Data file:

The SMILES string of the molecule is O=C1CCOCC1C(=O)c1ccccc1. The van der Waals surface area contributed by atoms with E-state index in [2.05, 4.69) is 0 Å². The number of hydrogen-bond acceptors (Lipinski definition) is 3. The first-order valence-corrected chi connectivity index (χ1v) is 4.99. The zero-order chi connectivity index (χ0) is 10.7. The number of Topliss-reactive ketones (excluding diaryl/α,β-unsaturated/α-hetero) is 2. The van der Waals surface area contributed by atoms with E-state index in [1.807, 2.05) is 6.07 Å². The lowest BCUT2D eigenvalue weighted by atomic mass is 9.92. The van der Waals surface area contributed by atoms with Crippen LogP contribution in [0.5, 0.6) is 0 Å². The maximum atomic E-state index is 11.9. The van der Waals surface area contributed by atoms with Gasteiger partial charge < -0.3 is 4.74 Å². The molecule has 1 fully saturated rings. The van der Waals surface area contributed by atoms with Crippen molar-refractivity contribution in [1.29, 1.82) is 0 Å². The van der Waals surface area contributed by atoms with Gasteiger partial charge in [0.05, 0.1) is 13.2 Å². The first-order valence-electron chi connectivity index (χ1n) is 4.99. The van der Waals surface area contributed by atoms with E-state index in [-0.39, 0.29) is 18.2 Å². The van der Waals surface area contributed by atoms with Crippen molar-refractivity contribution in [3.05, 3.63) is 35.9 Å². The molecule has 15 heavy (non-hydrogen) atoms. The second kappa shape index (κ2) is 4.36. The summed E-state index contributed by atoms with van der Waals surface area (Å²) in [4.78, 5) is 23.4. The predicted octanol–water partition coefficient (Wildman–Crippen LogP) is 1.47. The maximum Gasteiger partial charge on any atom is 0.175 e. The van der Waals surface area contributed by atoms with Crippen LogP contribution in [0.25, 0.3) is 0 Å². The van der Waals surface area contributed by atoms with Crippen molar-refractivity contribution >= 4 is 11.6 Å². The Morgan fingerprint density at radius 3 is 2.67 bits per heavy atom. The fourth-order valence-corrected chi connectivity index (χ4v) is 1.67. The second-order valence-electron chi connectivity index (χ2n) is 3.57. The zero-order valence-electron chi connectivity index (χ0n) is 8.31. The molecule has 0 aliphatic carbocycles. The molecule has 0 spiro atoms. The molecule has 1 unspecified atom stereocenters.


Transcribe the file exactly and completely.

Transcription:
The SMILES string of the molecule is O=C1CCOCC1C(=O)c1ccccc1. The van der Waals surface area contributed by atoms with E-state index in [2.05, 4.69) is 0 Å². The number of hydrogen-bond acceptors (Lipinski definition) is 3. The first-order valence-corrected chi connectivity index (χ1v) is 4.99. The zero-order chi connectivity index (χ0) is 10.7. The number of Topliss-reactive ketones (excluding diaryl/α,β-unsaturated/α-hetero) is 2. The van der Waals surface area contributed by atoms with E-state index in [1.807, 2.05) is 6.07 Å². The lowest BCUT2D eigenvalue weighted by atomic mass is 9.92. The van der Waals surface area contributed by atoms with Crippen LogP contribution in [0.5, 0.6) is 0 Å². The maximum atomic E-state index is 11.9. The van der Waals surface area contributed by atoms with Gasteiger partial charge < -0.3 is 4.74 Å². The molecule has 1 fully saturated rings. The van der Waals surface area contributed by atoms with Crippen molar-refractivity contribution in [1.29, 1.82) is 0 Å². The van der Waals surface area contributed by atoms with Gasteiger partial charge in [0.05, 0.1) is 13.2 Å². The first-order valence-electron chi connectivity index (χ1n) is 4.99. The van der Waals surface area contributed by atoms with E-state index in [-0.39, 0.29) is 18.2 Å². The van der Waals surface area contributed by atoms with Crippen molar-refractivity contribution in [3.05, 3.63) is 35.9 Å². The molecule has 15 heavy (non-hydrogen) atoms. The second kappa shape index (κ2) is 4.36. The summed E-state index contributed by atoms with van der Waals surface area (Å²) in [4.78, 5) is 23.4. The predicted octanol–water partition coefficient (Wildman–Crippen LogP) is 1.47. The maximum Gasteiger partial charge on any atom is 0.175 e. The van der Waals surface area contributed by atoms with Crippen LogP contribution in [0.25, 0.3) is 0 Å². The van der Waals surface area contributed by atoms with Crippen molar-refractivity contribution >= 4 is 11.6 Å². The Morgan fingerprint density at radius 3 is 2.67 bits per heavy atom. The fourth-order valence-corrected chi connectivity index (χ4v) is 1.67. The second-order valence-electron chi connectivity index (χ2n) is 3.57. The zero-order valence-electron chi connectivity index (χ0n) is 8.31. The molecule has 0 aliphatic carbocycles. The molecule has 0 spiro atoms. The molecule has 1 unspecified atom stereocenters.